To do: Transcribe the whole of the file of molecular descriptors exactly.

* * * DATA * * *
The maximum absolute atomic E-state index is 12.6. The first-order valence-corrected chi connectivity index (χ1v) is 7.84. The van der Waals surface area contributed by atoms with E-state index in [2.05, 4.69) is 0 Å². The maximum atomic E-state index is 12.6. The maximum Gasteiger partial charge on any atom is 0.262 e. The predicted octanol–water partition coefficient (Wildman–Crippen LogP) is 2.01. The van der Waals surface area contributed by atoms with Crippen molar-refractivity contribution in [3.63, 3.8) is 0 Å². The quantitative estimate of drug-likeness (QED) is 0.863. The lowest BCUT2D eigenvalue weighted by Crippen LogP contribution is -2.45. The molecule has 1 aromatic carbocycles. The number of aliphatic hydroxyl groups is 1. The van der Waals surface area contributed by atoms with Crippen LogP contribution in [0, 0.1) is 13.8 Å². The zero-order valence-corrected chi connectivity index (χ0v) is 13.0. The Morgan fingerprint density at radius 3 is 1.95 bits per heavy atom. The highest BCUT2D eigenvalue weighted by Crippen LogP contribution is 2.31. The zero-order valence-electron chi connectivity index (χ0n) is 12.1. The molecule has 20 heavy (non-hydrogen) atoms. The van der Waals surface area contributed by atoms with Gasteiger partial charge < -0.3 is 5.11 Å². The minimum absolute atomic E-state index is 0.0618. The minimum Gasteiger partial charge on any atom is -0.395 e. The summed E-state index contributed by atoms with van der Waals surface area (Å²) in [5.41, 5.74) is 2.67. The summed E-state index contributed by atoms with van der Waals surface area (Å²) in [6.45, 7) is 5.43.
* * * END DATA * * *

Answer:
The maximum absolute atomic E-state index is 12.6. The first-order valence-corrected chi connectivity index (χ1v) is 7.84. The van der Waals surface area contributed by atoms with E-state index in [2.05, 4.69) is 0 Å². The maximum atomic E-state index is 12.6. The maximum Gasteiger partial charge on any atom is 0.262 e. The predicted octanol–water partition coefficient (Wildman–Crippen LogP) is 2.01. The van der Waals surface area contributed by atoms with Crippen molar-refractivity contribution in [3.63, 3.8) is 0 Å². The quantitative estimate of drug-likeness (QED) is 0.863. The lowest BCUT2D eigenvalue weighted by Crippen LogP contribution is -2.45. The molecule has 1 aromatic carbocycles. The number of aliphatic hydroxyl groups is 1. The van der Waals surface area contributed by atoms with Crippen LogP contribution in [0, 0.1) is 13.8 Å². The zero-order valence-corrected chi connectivity index (χ0v) is 13.0. The Morgan fingerprint density at radius 3 is 1.95 bits per heavy atom. The highest BCUT2D eigenvalue weighted by Crippen LogP contribution is 2.31. The zero-order valence-electron chi connectivity index (χ0n) is 12.1. The molecule has 20 heavy (non-hydrogen) atoms. The van der Waals surface area contributed by atoms with Gasteiger partial charge < -0.3 is 5.11 Å². The minimum absolute atomic E-state index is 0.0618. The minimum Gasteiger partial charge on any atom is -0.395 e. The summed E-state index contributed by atoms with van der Waals surface area (Å²) in [5.41, 5.74) is 2.67. The summed E-state index contributed by atoms with van der Waals surface area (Å²) in [6.45, 7) is 5.43.